two days later. The first one, presumably written by a Baby Boomer who grew up in a family of six children, indignantly listed all the wonderful technologies which today's young people are the first in history to enjoy:
"I will be the first to admit the selfishness and self-centered attitudes of my generation. But we passed those traits on to the X'ers and the Millenials in spades...your generation and what followed took greed and the desire for material things off the charts. Growing up in the 60s and 70s, in a middle class environment, we had 1 family car for 8 people. One tv, one family stereo, one vacation a year. No computers, cell phones, suv's, microwaves, big screen tvs, video games, dvd players, netflix, and the list goes on and on. I could still live without the latter list, but I wonder if your generation could...when economies go bad, you can't cope as well because you refuse any sacrifice of consumer products. Then comes your bitching and blame games."
Of course, in today's economy a computer with Internet connection isn't really a “luxury,” any more than a car is a luxury in American suburbs laid out to make walking impossible. As for other items on the list: my DVD player cost me $60 several years ago. Today's I've seen players on sale for as little as $19. My current apartment came equipped with a microwave oven; the apartments where I lived before did not, but buying a countertop microwave only cost me $50, and it lasted more than 10 years until I discarded it upon moving here. Microwave-oven owners in bad financial straits could not have avoided them if only they'd known better than to buy an electricity-saving microwave oven at an amortized cost of under five dollars per year.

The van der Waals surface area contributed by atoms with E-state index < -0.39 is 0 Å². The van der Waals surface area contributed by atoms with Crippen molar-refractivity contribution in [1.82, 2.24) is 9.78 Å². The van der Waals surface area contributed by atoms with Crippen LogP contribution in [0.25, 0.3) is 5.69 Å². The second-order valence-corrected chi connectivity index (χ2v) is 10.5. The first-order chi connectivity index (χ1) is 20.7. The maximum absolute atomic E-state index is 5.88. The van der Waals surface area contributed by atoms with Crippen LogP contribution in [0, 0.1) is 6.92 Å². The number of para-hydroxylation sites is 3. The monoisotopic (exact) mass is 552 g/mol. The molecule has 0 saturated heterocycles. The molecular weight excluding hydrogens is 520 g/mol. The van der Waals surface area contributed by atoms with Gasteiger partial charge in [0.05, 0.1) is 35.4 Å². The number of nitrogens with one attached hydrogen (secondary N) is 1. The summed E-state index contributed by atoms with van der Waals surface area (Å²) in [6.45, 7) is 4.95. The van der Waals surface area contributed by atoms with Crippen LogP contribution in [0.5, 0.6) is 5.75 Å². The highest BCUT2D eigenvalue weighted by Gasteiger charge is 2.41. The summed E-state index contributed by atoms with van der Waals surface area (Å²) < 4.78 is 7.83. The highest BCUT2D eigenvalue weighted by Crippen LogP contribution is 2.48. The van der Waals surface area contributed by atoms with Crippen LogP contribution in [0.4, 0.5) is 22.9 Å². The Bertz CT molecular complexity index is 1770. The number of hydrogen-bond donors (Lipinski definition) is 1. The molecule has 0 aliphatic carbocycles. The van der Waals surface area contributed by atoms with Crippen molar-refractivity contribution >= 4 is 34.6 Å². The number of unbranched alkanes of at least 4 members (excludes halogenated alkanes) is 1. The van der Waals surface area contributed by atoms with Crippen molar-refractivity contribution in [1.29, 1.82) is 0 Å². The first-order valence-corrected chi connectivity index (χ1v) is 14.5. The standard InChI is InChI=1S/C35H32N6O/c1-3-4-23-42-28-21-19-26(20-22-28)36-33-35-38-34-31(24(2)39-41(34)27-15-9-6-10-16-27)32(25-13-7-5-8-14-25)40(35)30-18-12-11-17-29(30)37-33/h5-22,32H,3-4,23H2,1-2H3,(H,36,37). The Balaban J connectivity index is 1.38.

And so on. It's practically a tautology: technological improvements mean each generation enjoys technological benefits previous generations didn't have. Today's kids grow up with smartphones, the Internet, free realtime worldwide communication, and music and video formats that make it unbelievably cheap to amass a personal music and movie collection larger than anything previous generations could dream of having. Before them, Generation X was the first to grow up with color television, cable TV, microwave ovens, video games, VCRs, plus the first primitive home computers and home gaming systems. The Boomers were the first kids to grow up with black-and-white television, portable transistor radios, cheap pre-recorded music (on vinyl records), and cheap and abundant canned and frozen food, among other things. And the Boomers' parents were the first to grow up with radio, moving pictures, telephones ….
There's no denying that all of these things are wonderful. But how relevant are they to discussions about the economy? Even during the Great Depression, Americans enjoyed technologies which earlier generations would've envied: “Stop complaining about your low-paying jobs and high cost of living, young people! Here you are with radio, glass windows, moving pictures with sound, and other luxuries your great-grandcestors never could've afforded! Then when economies go bad, you can't cope as well because you refuse to sacrifice any of your consumer products. Then comes your bitching and your blame games.”
Translation: if you hadn't blown that fifty dollars on a microwave oven, you could've invested it responsibly and retired on the proceeds by now, you greedy slacker.